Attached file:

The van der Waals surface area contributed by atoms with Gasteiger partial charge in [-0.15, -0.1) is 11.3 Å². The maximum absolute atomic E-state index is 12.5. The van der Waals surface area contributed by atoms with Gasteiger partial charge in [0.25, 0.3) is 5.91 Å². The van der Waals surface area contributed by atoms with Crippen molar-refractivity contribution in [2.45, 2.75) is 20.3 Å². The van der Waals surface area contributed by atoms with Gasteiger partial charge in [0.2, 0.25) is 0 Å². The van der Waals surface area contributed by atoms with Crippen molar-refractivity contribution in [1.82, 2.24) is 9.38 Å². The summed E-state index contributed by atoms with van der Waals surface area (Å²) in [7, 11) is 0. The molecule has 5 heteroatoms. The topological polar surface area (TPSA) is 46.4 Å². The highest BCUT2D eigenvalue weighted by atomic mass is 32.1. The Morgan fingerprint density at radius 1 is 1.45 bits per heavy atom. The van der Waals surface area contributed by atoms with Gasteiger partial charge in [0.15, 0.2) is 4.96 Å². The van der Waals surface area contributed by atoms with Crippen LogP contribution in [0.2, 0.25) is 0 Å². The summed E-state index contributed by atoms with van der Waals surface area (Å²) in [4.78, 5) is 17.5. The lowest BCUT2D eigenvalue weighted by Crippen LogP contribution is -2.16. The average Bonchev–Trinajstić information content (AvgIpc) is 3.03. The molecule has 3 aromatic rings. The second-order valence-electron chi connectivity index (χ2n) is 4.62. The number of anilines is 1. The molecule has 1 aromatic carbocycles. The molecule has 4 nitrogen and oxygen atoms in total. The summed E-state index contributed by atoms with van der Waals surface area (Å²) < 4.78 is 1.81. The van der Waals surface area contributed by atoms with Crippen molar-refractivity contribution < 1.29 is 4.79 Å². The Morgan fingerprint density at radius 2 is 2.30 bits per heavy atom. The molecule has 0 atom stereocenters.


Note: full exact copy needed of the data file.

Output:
The van der Waals surface area contributed by atoms with Gasteiger partial charge in [-0.15, -0.1) is 11.3 Å². The maximum absolute atomic E-state index is 12.5. The van der Waals surface area contributed by atoms with Gasteiger partial charge in [0.25, 0.3) is 5.91 Å². The van der Waals surface area contributed by atoms with Crippen molar-refractivity contribution in [2.45, 2.75) is 20.3 Å². The van der Waals surface area contributed by atoms with Gasteiger partial charge in [0.2, 0.25) is 0 Å². The van der Waals surface area contributed by atoms with Crippen molar-refractivity contribution in [1.82, 2.24) is 9.38 Å². The summed E-state index contributed by atoms with van der Waals surface area (Å²) in [7, 11) is 0. The molecule has 5 heteroatoms. The topological polar surface area (TPSA) is 46.4 Å². The highest BCUT2D eigenvalue weighted by atomic mass is 32.1. The Morgan fingerprint density at radius 1 is 1.45 bits per heavy atom. The van der Waals surface area contributed by atoms with Gasteiger partial charge in [0.15, 0.2) is 4.96 Å². The van der Waals surface area contributed by atoms with Crippen LogP contribution in [0.2, 0.25) is 0 Å². The summed E-state index contributed by atoms with van der Waals surface area (Å²) in [4.78, 5) is 17.5. The lowest BCUT2D eigenvalue weighted by Crippen LogP contribution is -2.16. The average Bonchev–Trinajstić information content (AvgIpc) is 3.03. The molecule has 3 aromatic rings. The second-order valence-electron chi connectivity index (χ2n) is 4.62. The number of anilines is 1. The molecule has 1 aromatic carbocycles. The molecule has 4 nitrogen and oxygen atoms in total. The summed E-state index contributed by atoms with van der Waals surface area (Å²) < 4.78 is 1.81. The van der Waals surface area contributed by atoms with Crippen molar-refractivity contribution < 1.29 is 4.79 Å². The Morgan fingerprint density at radius 2 is 2.30 bits per heavy atom. The molecule has 0 atom stereocenters.